In a major upset the proposal by members of rightwing parties won 57.5 per cent of the vote, despite recommendations by the government and a majority in parliament that the initiative be thrown out.

“Emotions were running high during the debate. This ruled out any possibility to show that a ban on minarets is a ‘proxy war’,” said Justice Minister Eveline Widmer-Schlumpf.

“The outcome of the vote is undeniably a reflection of the fears and uncertainties that exist among the population; concerns that Islamic fundamentalist ideas could lead to the establishment of parallel societies,” she added…

           — Hat tip: C. Cantoni[Return to headlines]

International Muslim Concern at Minaret Vote

Reaction to the Swiss anti-minaret vote in the wider Islamic community has reflected shock, sadness and concern, but also a determination to try to build bridges.

The vote revealed the hidden fears of many Swiss, and Muslims should respond by trying to build harmony across society, a leading Muslim scholar says.

The reaction of Ali Gomaa, the grand mufti of Egypt, was echoed by a number of other Muslim scholars and commentators whom spoke to outside Switzerland.

“This result should draw our attention to the reality of the hidden fears which have been underestimated by decision makers,” Gomaa told

“We think that priority should be given to meeting the challenge of building societies capable of integrating diversity and difference… and we are ready to give every support to such an effort,” he said.

The grand mufti is the highest official of religious law in a Sunni Muslim country. Gomaa is regarded as a champion of moderate Islam.

“My first reaction is one of surprise and disappointment,” Babacar Ba, the Geneva ambassador of the Organisation of the Islamic Conference (OIC), told

“It is a bad answer to a bad question. I fear that this kind of thing is simply a gift to extremism and intolerance.”

“I think we must be very vigilant in the face of the upsurge of islamophobia,” he added. “This vote is an open door to the dangerous process of calling fundamental freedoms into question.”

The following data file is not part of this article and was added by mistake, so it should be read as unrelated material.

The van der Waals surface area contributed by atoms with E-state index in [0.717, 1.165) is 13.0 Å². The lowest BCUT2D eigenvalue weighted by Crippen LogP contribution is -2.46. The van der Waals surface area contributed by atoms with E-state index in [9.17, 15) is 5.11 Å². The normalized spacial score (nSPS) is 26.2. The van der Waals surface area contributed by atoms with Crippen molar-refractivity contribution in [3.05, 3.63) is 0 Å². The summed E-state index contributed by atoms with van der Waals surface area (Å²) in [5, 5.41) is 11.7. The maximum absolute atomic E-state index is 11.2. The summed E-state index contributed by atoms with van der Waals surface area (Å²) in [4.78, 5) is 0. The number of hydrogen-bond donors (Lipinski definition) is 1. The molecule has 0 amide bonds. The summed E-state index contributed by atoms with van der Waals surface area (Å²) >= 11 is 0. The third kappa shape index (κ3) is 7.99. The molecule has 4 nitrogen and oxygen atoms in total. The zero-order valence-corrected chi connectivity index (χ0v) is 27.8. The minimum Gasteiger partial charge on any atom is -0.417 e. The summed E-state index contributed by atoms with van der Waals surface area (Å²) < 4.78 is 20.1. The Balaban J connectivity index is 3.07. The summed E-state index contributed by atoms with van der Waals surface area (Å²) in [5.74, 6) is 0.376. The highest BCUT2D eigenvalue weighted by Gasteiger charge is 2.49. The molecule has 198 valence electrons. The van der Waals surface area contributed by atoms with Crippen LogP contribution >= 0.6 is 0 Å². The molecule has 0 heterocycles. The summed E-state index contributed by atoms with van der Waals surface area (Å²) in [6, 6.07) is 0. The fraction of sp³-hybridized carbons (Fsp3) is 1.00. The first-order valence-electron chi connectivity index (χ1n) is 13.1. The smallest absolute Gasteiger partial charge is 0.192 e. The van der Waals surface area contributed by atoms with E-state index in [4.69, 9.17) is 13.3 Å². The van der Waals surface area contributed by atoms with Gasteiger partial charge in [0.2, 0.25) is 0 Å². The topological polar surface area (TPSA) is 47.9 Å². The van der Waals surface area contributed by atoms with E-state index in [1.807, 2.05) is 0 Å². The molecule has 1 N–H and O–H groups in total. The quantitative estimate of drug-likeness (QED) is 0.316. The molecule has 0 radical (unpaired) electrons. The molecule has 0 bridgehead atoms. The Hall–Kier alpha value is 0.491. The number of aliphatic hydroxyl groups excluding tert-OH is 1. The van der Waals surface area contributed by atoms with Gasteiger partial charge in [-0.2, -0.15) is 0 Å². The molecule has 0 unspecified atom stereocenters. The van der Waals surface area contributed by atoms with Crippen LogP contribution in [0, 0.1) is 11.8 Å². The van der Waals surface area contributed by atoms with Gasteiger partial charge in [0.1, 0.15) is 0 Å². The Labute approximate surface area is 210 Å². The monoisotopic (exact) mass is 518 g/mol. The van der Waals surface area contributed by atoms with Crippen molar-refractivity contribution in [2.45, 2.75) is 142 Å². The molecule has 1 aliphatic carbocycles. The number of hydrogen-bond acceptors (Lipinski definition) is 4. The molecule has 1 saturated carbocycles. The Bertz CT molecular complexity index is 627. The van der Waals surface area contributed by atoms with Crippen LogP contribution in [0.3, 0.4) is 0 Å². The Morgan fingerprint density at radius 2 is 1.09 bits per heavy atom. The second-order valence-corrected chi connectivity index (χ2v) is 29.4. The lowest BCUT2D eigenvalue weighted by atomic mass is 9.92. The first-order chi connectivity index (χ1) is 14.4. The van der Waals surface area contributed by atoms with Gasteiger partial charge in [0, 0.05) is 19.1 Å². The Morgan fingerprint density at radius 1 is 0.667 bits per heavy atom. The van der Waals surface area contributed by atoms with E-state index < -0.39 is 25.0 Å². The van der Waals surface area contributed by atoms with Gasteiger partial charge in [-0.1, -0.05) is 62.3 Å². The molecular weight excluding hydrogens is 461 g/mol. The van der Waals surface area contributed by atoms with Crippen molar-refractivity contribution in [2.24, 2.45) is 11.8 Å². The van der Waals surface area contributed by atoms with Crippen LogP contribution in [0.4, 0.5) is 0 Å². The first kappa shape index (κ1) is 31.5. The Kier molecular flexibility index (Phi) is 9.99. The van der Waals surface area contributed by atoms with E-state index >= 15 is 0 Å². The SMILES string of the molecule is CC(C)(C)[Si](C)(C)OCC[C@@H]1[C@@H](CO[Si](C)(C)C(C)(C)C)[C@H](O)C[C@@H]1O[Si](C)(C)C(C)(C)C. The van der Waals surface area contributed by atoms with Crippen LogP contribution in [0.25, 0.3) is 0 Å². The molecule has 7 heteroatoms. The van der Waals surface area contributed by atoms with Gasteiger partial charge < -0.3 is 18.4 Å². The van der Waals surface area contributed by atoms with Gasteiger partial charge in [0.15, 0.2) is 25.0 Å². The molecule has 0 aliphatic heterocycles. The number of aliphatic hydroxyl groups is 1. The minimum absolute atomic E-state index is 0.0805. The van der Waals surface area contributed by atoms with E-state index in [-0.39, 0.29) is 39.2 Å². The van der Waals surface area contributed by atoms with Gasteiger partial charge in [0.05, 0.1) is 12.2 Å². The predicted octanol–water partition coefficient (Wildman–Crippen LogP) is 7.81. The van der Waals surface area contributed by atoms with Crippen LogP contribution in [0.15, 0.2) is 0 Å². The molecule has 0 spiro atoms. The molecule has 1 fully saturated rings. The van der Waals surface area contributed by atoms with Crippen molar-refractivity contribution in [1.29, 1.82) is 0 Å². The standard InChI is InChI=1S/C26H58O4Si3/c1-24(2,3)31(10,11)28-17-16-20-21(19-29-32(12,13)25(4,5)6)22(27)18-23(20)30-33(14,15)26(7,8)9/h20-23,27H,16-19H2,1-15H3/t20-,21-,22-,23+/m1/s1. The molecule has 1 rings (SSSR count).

It had been widely expected that the ban would be rejected by voters, but Jaber al-Alawani, a Muslim thinker and director of the Cordoba Institute in the United States, told that he was not surprised.

“Islamophobia is widespread in Europe, all the more so because rightwing extremists see it as a kind of defence of European identity, which they haven’t so far quite been able to define.”

A British Muslim, Imam Abduljalil Sajid, imam of Brighton, and a member of the national executive committee of Interfaith UK, warned that ordinary Muslims were likely to react angrily, even though, as he stressed, the minaret is not a religious requirement.

“It will be seen negatively throughout the Muslim world, [as yet] another problem of Islam versus the West. I don’t want to see it develop negatively, but unfortunately that will be the case,” he told

Palestinian law professor Anwar Abu Aisheh, speaking to the Swiss News Agency, agreed.

“The vote will give arguments to Muslim extremists. They will see a frontal attack against Islam and its symbols,” he warned.

Measured response

Despite the disappointment felt by many Muslims, Gomaa called for a measured response.

“It is really important not to exploit this result wrongly for political ends, but to regard it as a call to build cooperation and harmony between our different religions and societies, in a new spirit,” he said.

Ba agreed on the importance of not over-reacting and of trying to build bridges.

“The main thing is to keep calm and to realise how much work still needs to be done to defend basic freedoms. I think we must do this by … taking a constructive part in the debate on all issues which cause fear and concern, and to try to bring people together in order to confront extremism wherever it comes from.”

Alawani also appealed to Swiss Muslims to keep calm.

“Avoid irrational reactions, and respect the views of the Swiss voters,” he said.

Misfer al-Kahtani, a Muslim thinker from Saudi Arabia agreed. He pointed out that many Swiss had voted against the initiative, but said that the Muslim minorities in Europe had to take into account the fears that many Europeans have about their religion.

“The real challenge is for the Muslim community to accept the decision by Swiss society … and work to change the cliche’s adopted by those who called for the ban on minarets, by showing a good example and applying the ideas and values of Muslim civilisation,” he told


A number of commentators reflected on what the vote said about Switzerland.